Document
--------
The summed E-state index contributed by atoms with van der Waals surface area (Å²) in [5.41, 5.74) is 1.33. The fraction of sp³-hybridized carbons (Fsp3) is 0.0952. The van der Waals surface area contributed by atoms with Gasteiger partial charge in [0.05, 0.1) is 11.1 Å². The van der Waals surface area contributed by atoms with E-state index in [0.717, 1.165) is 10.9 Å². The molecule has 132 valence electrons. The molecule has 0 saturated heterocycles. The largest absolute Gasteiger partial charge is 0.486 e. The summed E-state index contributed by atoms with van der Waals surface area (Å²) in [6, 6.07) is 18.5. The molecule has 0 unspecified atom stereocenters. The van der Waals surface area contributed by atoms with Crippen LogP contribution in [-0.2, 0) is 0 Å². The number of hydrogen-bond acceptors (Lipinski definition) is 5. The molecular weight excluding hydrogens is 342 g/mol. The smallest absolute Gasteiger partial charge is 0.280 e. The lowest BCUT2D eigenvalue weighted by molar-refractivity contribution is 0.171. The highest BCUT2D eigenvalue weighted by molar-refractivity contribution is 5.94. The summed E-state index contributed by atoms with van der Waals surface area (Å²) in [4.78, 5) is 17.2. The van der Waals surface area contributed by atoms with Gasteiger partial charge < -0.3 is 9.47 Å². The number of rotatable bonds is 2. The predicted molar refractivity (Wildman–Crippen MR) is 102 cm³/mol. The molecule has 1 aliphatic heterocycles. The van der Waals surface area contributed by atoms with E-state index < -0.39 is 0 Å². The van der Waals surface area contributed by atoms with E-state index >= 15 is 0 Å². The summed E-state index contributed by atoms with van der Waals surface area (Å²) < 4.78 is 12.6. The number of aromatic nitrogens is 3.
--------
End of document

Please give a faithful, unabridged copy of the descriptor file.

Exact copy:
The summed E-state index contributed by atoms with van der Waals surface area (Å²) in [5.41, 5.74) is 1.33. The fraction of sp³-hybridized carbons (Fsp3) is 0.0952. The van der Waals surface area contributed by atoms with Gasteiger partial charge in [0.05, 0.1) is 11.1 Å². The van der Waals surface area contributed by atoms with E-state index in [0.717, 1.165) is 10.9 Å². The molecule has 132 valence electrons. The molecule has 0 saturated heterocycles. The largest absolute Gasteiger partial charge is 0.486 e. The summed E-state index contributed by atoms with van der Waals surface area (Å²) in [6, 6.07) is 18.5. The molecule has 0 unspecified atom stereocenters. The van der Waals surface area contributed by atoms with Crippen LogP contribution in [-0.2, 0) is 0 Å². The number of hydrogen-bond acceptors (Lipinski definition) is 5. The molecular weight excluding hydrogens is 342 g/mol. The smallest absolute Gasteiger partial charge is 0.280 e. The lowest BCUT2D eigenvalue weighted by molar-refractivity contribution is 0.171. The highest BCUT2D eigenvalue weighted by molar-refractivity contribution is 5.94. The summed E-state index contributed by atoms with van der Waals surface area (Å²) in [4.78, 5) is 17.2. The van der Waals surface area contributed by atoms with Gasteiger partial charge < -0.3 is 9.47 Å². The number of rotatable bonds is 2. The predicted molar refractivity (Wildman–Crippen MR) is 102 cm³/mol. The molecule has 1 aliphatic heterocycles. The van der Waals surface area contributed by atoms with E-state index < -0.39 is 0 Å². The van der Waals surface area contributed by atoms with E-state index >= 15 is 0 Å². The summed E-state index contributed by atoms with van der Waals surface area (Å²) < 4.78 is 12.6. The number of aromatic nitrogens is 3.